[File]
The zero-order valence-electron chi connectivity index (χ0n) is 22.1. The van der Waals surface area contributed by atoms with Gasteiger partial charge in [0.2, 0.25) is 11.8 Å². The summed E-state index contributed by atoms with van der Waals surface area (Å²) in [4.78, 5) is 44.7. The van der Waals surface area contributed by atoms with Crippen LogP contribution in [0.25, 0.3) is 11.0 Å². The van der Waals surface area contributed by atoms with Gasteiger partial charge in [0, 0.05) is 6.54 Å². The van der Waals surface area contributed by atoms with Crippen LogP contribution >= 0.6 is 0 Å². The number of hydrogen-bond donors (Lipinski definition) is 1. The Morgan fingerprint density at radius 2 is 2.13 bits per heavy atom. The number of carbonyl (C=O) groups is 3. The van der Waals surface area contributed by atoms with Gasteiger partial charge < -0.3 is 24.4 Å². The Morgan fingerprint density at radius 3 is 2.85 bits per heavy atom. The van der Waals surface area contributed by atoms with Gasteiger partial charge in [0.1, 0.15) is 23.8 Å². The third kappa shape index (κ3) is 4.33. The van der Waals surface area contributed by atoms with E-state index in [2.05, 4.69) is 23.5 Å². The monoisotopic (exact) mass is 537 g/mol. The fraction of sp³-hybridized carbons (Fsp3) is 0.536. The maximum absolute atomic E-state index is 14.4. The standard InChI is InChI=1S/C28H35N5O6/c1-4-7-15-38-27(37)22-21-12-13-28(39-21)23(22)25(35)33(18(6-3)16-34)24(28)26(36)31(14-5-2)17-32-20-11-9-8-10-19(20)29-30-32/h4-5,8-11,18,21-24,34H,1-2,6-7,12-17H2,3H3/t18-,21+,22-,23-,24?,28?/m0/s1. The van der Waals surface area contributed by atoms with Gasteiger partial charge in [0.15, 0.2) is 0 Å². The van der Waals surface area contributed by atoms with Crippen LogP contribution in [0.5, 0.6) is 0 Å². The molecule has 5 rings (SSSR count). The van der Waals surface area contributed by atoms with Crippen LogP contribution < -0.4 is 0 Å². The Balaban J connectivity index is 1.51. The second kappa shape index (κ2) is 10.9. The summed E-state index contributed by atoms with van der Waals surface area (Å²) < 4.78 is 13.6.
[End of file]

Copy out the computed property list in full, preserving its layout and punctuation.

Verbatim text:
The zero-order valence-electron chi connectivity index (χ0n) is 22.1. The van der Waals surface area contributed by atoms with Gasteiger partial charge in [0.2, 0.25) is 11.8 Å². The summed E-state index contributed by atoms with van der Waals surface area (Å²) in [4.78, 5) is 44.7. The van der Waals surface area contributed by atoms with Crippen LogP contribution in [0.25, 0.3) is 11.0 Å². The van der Waals surface area contributed by atoms with Gasteiger partial charge in [0, 0.05) is 6.54 Å². The van der Waals surface area contributed by atoms with Crippen LogP contribution >= 0.6 is 0 Å². The number of hydrogen-bond donors (Lipinski definition) is 1. The Morgan fingerprint density at radius 2 is 2.13 bits per heavy atom. The number of carbonyl (C=O) groups is 3. The van der Waals surface area contributed by atoms with Gasteiger partial charge < -0.3 is 24.4 Å². The Morgan fingerprint density at radius 3 is 2.85 bits per heavy atom. The van der Waals surface area contributed by atoms with Gasteiger partial charge in [0.1, 0.15) is 23.8 Å². The third kappa shape index (κ3) is 4.33. The van der Waals surface area contributed by atoms with E-state index in [2.05, 4.69) is 23.5 Å². The monoisotopic (exact) mass is 537 g/mol. The fraction of sp³-hybridized carbons (Fsp3) is 0.536. The maximum absolute atomic E-state index is 14.4. The standard InChI is InChI=1S/C28H35N5O6/c1-4-7-15-38-27(37)22-21-12-13-28(39-21)23(22)25(35)33(18(6-3)16-34)24(28)26(36)31(14-5-2)17-32-20-11-9-8-10-19(20)29-30-32/h4-5,8-11,18,21-24,34H,1-2,6-7,12-17H2,3H3/t18-,21+,22-,23-,24?,28?/m0/s1. The van der Waals surface area contributed by atoms with Gasteiger partial charge in [0.15, 0.2) is 0 Å². The van der Waals surface area contributed by atoms with Crippen LogP contribution in [0.5, 0.6) is 0 Å². The molecule has 5 rings (SSSR count). The van der Waals surface area contributed by atoms with Crippen LogP contribution < -0.4 is 0 Å². The Balaban J connectivity index is 1.51. The second kappa shape index (κ2) is 10.9. The summed E-state index contributed by atoms with van der Waals surface area (Å²) < 4.78 is 13.6.